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Journal of Neurocritical Care > Volume 16(1); 2023 > Article
Ryu, Lee, Kwon, and Chang: Delayed post-ischemic leukoencephalopathy in emergent large-vessel occlusive stroke after mechanical thrombectomy: case reports



Delayed post-ischemic leukoencephalopathy (DPIL) is a rare complication after mechanical thrombectomy, with no well-established clinical characteristics and pathomechanism. We explored the characteristics and possible mechanisms in three patients with DPIL.

Case Report

Based on the clinical manifestations and laboratory findings including magnetic resonance imaging, magnetic resonance spectroscopy, electroencephalography, and lumbar puncture, DPIL was diagnosed in three patients. We administered antiplatelet agents and conservative treatment. Cardioembolism, successful recanalization using a balloon guiding catheter, and fluctuating or gradually worsening neurological symptoms in delayed phase between 13 and 70 days were common features of DPIL. Diffusion-weighted imaging and fluid-attenuated inversion recovery showed high-signal intensity in the affected subcortical white matter. Laboratory findings provided no evidence of an epileptic disorder, inflammatory demyelination, or tumorous conditions.


This report shows the characteristics and neuroradiologic images of DPIL. Among the various hypotheses, regional hypoxic-ischemic leukoencephalopathy and delayed reperfusion injury might be the pathomechanism underlying DPIL.


Delayed post-ischemic leukoencephalopathy (DPIL) is a rare complication after mechanical thrombectomy (MT) characterized by delayed-onset neurological deterioration, with subcortical white matter hyperintensities, sparing the cortex and basal ganglia [1-3]. The clinical manifestations of DPIL were heterogenous, including aphasia, dysarthria, apathy, and executive dysfunction. Despite several hypotheses, the pathomechanism underlying DPIL remains unclear. We encountered four cases of DPIL from May 2021 to February 2022. Herein, we report the cases of three patients who underwent further evaluation, which is expected to contribute to a better understanding of the clinical characteristics and pathomechanism of DPIL for improved diagnosis in future.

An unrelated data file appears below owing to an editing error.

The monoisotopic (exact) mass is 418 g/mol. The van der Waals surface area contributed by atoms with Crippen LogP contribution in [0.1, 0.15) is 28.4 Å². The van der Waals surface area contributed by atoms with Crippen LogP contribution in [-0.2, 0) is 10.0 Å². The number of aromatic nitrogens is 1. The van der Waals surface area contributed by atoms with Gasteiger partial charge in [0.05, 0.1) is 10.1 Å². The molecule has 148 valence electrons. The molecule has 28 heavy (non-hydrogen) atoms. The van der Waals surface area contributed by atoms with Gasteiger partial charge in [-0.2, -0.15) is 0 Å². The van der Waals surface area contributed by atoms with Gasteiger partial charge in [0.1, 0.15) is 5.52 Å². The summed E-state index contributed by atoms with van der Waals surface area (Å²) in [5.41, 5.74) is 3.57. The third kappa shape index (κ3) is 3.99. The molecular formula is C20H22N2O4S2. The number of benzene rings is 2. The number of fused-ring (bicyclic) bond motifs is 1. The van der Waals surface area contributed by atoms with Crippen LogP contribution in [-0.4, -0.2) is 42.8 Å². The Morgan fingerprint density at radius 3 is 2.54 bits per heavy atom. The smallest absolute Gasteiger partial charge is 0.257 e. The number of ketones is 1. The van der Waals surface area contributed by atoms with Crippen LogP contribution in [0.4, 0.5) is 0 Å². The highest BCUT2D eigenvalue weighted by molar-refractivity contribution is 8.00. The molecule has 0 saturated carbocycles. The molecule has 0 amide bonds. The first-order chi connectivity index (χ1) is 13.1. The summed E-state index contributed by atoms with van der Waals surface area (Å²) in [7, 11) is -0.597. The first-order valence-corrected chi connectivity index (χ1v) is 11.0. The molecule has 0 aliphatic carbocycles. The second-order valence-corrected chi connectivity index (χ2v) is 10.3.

Case 1

A 79-year-old woman with a history of hypertension and atrial fibrillation presented with right hemiparesis and global aphasia. Her National Institutes of Health Stroke Scale (NIHSS) score was 21. Diffusion-weighted imaging (DWI) showed no lesions (Fig. 1); however, magnetic resonance angiography (MRA) revealed a left cavernous internal carotid artery (ICA) occlusion. The onset-to-puncture time was 270 minutes. After one aspiration thrombectomy attempt with a balloon guiding catheter (BGC), we achieved modified thrombolysis in cerebral infarction (mTICI) grade 3. The puncture-to-recanalization time was 40 minutes. At discharge on day 6, her NIHSS had decreased to 1. On day 28, she returned with fluctuating motor aphasia, from mild to mute. Additionally, she had a fever (38 ℃) with Escherichia coli in the blood culture, suggesting a urinary tract infection and uncontrolled blood pressure of up to 160/110 mm Hg. DWI and fluid-attenuated inversion recovery (FLAIR) showed high-signal intensities in the entire subcortex of left middle cerebral artery (MCA) territory, without signal changes in the left basal ganglia and gray matter. She was discharged with mild to moderate motor aphasia, urinary tract infection improvement, and controlled blood pressure.

Case 2

A 77-year-old woman with a history of hypertension and atrial fibrillation visited our hospital. Her NIHSS score was 16. DWI showed hyperintense lesions in the left basal ganglia, and severe diffusion-perfusion mismatch was observed (Fig. 2). MRA revealed a left cavernous ICA occlusion. The onset-to-puncture time was 1,125 minutes. After two attempts with a stent retriever and aspiration thrombectomy with a BGC, we obtained mTICI grade 3. The puncture-to-recanalization time was 65 minutes. The patient was transferred to another hospital on day 6 with an NIHSS score of 5. On day 30, she was readmitted for fluctuating motor aphasia. DWI and FLAIR revealed diffuse hyperintensities in the left MCA territory subcortex, with partial low-signal changes in the apparent diffusion coefficient (ADC). There were no newly developed steno-occlusive lesions in the left ICA or MCA. She was transferred to a rehabilitation hospital on day 38 with improved motor aphasia.

Case 3